When she gets in storytelling mode, about people, this author is a joy to hear. I read somewhere that this book started life as a collection of journalistic essays. That makes sense, if true. But if so I kinda wish it had stayed there. The material that is I suspect designed to knit these disparate essays into a whole is sometimes shockingly bad. She has some extremely reactionary commentary, littered with straw men, about pretty much every use of technology, particularly algorithms and extending human life. I'm not about to jump on the 'driverless cars are perfect' train or the transhumanist train, certainly not without qualification, but there are far more nuanced critiques of the failings of the most extreme versions of these future visions than this book is able to offer. Algorithms are evil, sometimes seems like the basic message. I recommend checking out someone like Hannah Fry for an infinitely more nuanced view of how algorithms can be used for good or ill, and the responsibilities on us to help get it right.

But you could say those things are not the point of this book. 'How to Navigate the Future' is the title. And there are some interesting case studies about groups and initiatives that eschewed firm predictions and embraced uncertainty and agency and democracy, and found excellent ways to navigate their future. Unfortunately, when you peel that all back to the lessons we can take away, it mostly boils down to what you could learn in the Wikipedia entry on Complexity, and the idea that when you engage and involve people more, you get decisions that work better for them. Many of the case studies, while engaging, are difficult to see how to generalise (e.g. the scientific projects such as CERN which spit out unintended products, but that's what science *does*). Particularly for business. I'm one of the first of the critics of how business is often conducted in latter-day capitalism, but this book doesn't offer much tht will convince anybody to change anything.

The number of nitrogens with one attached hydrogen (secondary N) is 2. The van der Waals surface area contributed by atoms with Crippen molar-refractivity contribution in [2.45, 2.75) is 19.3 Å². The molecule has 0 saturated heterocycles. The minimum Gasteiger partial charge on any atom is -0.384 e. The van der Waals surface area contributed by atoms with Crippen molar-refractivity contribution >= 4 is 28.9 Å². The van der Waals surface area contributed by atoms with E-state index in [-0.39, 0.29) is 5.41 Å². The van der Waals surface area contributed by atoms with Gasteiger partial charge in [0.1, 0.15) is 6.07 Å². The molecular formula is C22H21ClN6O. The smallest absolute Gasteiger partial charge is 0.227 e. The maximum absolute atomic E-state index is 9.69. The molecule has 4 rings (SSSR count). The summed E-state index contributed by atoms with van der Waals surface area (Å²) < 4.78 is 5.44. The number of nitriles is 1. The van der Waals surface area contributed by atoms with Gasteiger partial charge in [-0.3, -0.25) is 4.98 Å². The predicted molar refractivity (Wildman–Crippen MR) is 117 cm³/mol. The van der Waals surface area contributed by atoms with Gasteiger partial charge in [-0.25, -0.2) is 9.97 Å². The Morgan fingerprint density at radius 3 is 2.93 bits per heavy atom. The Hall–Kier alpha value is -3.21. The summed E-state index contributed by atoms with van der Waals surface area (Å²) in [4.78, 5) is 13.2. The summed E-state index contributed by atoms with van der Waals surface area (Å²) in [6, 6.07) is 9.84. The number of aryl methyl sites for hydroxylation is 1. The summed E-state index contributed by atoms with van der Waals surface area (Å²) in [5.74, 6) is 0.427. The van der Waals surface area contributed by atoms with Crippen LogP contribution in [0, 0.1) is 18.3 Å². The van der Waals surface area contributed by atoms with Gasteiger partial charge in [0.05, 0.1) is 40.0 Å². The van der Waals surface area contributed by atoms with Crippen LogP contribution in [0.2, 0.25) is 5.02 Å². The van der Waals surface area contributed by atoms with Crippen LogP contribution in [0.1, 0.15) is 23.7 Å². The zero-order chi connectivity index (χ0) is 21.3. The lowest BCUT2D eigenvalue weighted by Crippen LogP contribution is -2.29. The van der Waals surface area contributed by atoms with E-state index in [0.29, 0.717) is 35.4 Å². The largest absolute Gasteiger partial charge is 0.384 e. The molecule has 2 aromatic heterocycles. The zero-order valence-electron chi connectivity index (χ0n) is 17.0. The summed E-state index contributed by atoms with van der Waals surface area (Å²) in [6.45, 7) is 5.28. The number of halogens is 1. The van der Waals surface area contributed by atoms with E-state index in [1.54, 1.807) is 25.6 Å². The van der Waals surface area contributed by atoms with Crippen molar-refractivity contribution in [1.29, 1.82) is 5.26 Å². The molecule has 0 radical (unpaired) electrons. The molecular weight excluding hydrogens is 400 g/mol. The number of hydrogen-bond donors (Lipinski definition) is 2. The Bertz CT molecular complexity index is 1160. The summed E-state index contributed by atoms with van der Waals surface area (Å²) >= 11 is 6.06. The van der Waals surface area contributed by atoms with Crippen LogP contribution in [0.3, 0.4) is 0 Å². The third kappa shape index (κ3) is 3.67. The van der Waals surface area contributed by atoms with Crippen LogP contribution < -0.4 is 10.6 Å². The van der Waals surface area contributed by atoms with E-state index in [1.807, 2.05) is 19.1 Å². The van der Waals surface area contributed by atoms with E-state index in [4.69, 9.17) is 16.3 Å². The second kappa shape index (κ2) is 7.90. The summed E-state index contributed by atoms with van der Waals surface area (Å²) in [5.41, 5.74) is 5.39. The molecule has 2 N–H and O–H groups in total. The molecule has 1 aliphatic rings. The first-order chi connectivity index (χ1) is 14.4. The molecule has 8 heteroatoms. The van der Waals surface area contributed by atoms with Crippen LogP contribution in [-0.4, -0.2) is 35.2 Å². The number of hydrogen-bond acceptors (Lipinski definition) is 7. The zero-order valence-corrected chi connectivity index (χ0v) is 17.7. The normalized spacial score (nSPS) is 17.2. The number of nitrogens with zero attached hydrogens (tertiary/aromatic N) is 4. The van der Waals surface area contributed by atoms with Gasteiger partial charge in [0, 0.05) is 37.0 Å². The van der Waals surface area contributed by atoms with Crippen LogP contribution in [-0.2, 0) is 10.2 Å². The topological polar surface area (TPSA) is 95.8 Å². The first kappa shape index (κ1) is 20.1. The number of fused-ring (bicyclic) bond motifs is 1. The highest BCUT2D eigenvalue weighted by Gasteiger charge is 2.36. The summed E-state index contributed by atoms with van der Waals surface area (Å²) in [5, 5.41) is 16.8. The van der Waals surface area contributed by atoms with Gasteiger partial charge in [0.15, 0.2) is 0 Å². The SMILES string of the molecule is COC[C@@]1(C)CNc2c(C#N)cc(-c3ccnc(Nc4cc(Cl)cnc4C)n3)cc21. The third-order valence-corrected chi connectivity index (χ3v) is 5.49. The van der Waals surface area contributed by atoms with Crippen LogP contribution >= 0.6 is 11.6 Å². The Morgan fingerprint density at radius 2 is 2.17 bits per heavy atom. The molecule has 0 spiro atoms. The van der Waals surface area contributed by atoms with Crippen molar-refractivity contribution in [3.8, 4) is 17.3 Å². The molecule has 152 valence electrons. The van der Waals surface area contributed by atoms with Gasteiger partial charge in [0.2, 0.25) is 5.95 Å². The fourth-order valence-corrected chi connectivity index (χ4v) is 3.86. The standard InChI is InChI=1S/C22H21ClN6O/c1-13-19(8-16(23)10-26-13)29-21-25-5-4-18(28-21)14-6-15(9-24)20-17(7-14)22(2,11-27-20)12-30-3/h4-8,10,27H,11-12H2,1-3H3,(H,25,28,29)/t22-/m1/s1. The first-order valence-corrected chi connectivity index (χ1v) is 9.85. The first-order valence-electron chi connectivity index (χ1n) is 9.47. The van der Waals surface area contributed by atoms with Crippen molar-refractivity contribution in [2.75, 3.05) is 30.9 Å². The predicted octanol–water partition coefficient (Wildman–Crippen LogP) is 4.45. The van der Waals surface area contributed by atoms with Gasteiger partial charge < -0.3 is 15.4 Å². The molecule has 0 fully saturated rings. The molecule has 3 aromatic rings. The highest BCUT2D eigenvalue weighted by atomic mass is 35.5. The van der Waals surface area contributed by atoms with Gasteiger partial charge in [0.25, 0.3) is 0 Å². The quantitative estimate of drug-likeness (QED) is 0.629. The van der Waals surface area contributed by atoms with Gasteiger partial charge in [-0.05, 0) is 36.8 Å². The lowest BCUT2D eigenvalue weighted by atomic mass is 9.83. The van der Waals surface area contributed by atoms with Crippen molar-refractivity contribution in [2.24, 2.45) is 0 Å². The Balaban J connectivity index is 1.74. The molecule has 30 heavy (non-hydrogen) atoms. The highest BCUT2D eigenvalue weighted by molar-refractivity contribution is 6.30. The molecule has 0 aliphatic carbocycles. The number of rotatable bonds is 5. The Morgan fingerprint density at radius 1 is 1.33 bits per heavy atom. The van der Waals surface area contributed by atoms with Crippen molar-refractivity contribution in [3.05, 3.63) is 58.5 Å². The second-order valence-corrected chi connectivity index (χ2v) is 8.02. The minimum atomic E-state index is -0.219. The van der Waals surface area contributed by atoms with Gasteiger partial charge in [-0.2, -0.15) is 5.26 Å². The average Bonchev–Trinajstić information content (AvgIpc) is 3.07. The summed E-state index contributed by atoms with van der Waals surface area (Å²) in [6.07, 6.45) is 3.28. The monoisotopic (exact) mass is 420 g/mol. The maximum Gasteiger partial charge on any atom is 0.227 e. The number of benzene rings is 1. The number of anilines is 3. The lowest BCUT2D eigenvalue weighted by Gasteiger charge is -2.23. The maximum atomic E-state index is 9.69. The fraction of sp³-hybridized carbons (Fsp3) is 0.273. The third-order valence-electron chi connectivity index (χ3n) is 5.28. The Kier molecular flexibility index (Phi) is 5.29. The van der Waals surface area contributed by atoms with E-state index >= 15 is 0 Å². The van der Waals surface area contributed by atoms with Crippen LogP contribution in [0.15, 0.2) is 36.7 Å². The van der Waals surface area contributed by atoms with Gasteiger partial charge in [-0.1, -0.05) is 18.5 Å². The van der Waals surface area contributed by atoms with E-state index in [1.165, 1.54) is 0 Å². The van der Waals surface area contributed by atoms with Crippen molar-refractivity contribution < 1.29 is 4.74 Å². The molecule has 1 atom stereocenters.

I'm being quite critical, but unusually for a 2-star book, I finished it, and that's because, again, when she is telling the stories of people and their unpredictable lives, it's very engaging, and warm, and worthwhile. She has some interesting thoughts about the benefits of old age and the ways people can become engaged in transcendant projects. I just wish she didn't have to always scale it up to what she imagines is a barnstorming and rousing crescendo of criticism, that usually fails to hit the mark and comes off as poorly-researched.
Profile Image for Daniel.
620 reviews82 followers
September 22, 2020
This book is about how to map the future together.

1. The future is unknowable. Even Super predictors are wrong a lot of times. Pundits perform even worse, and the more the fame, the worse the prediction. Even then, there is a huge market for predictions because humans crave certainty (even if it is wrong)

2. To prepare for the unpredictable future, we need to have strong institutions, not necessarily of the government. We need to be humble, nimble and build up solidarity with our groups. Think of all the possible scenarios. Get a wide range of input from CEO to the client/potential victim. Be robust by having excess capacity. Store all seeds in Norway i case of apocalypse. Encourage many different teams to come up with different analyses. Have faith, and be willing to invest without certain benefits like CERN (CERN did bring about the internet and many other spin-offs).

This book has good points but the styles of different chapters are rather different and some seemed quite irrelevant. Nonetheless an important book.